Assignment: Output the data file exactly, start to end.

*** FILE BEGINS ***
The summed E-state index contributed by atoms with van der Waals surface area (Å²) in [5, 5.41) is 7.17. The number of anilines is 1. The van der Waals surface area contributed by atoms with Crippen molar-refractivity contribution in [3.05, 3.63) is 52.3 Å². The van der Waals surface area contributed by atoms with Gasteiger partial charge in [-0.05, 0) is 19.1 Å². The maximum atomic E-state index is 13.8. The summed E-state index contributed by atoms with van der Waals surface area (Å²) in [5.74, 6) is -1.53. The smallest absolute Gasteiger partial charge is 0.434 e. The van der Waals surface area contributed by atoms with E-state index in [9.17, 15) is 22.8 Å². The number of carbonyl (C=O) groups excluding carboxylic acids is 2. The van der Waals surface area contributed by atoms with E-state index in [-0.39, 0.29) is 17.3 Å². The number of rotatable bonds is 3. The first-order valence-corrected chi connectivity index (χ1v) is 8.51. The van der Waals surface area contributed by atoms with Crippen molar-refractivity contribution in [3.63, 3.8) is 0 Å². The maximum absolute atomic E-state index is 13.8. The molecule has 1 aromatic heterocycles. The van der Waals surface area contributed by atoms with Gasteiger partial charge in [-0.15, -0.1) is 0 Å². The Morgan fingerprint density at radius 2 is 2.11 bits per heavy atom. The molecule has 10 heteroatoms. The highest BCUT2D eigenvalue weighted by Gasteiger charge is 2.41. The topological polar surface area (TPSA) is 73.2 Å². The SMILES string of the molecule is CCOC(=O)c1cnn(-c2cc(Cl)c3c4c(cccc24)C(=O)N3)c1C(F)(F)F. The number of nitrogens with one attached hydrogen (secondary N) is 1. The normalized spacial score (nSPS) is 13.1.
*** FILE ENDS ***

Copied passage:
The summed E-state index contributed by atoms with van der Waals surface area (Å²) in [5, 5.41) is 7.17. The number of anilines is 1. The van der Waals surface area contributed by atoms with Crippen molar-refractivity contribution in [3.05, 3.63) is 52.3 Å². The van der Waals surface area contributed by atoms with Gasteiger partial charge in [-0.05, 0) is 19.1 Å². The maximum atomic E-state index is 13.8. The summed E-state index contributed by atoms with van der Waals surface area (Å²) in [5.74, 6) is -1.53. The smallest absolute Gasteiger partial charge is 0.434 e. The van der Waals surface area contributed by atoms with E-state index in [9.17, 15) is 22.8 Å². The number of carbonyl (C=O) groups excluding carboxylic acids is 2. The van der Waals surface area contributed by atoms with E-state index in [-0.39, 0.29) is 17.3 Å². The number of rotatable bonds is 3. The first-order valence-corrected chi connectivity index (χ1v) is 8.51. The van der Waals surface area contributed by atoms with Crippen molar-refractivity contribution in [3.63, 3.8) is 0 Å². The maximum absolute atomic E-state index is 13.8. The molecule has 1 aromatic heterocycles. The van der Waals surface area contributed by atoms with Gasteiger partial charge in [-0.15, -0.1) is 0 Å². The Morgan fingerprint density at radius 2 is 2.11 bits per heavy atom. The molecule has 10 heteroatoms. The highest BCUT2D eigenvalue weighted by Gasteiger charge is 2.41. The topological polar surface area (TPSA) is 73.2 Å². The SMILES string of the molecule is CCOC(=O)c1cnn(-c2cc(Cl)c3c4c(cccc24)C(=O)N3)c1C(F)(F)F. The number of nitrogens with one attached hydrogen (secondary N) is 1. The normalized spacial score (nSPS) is 13.1.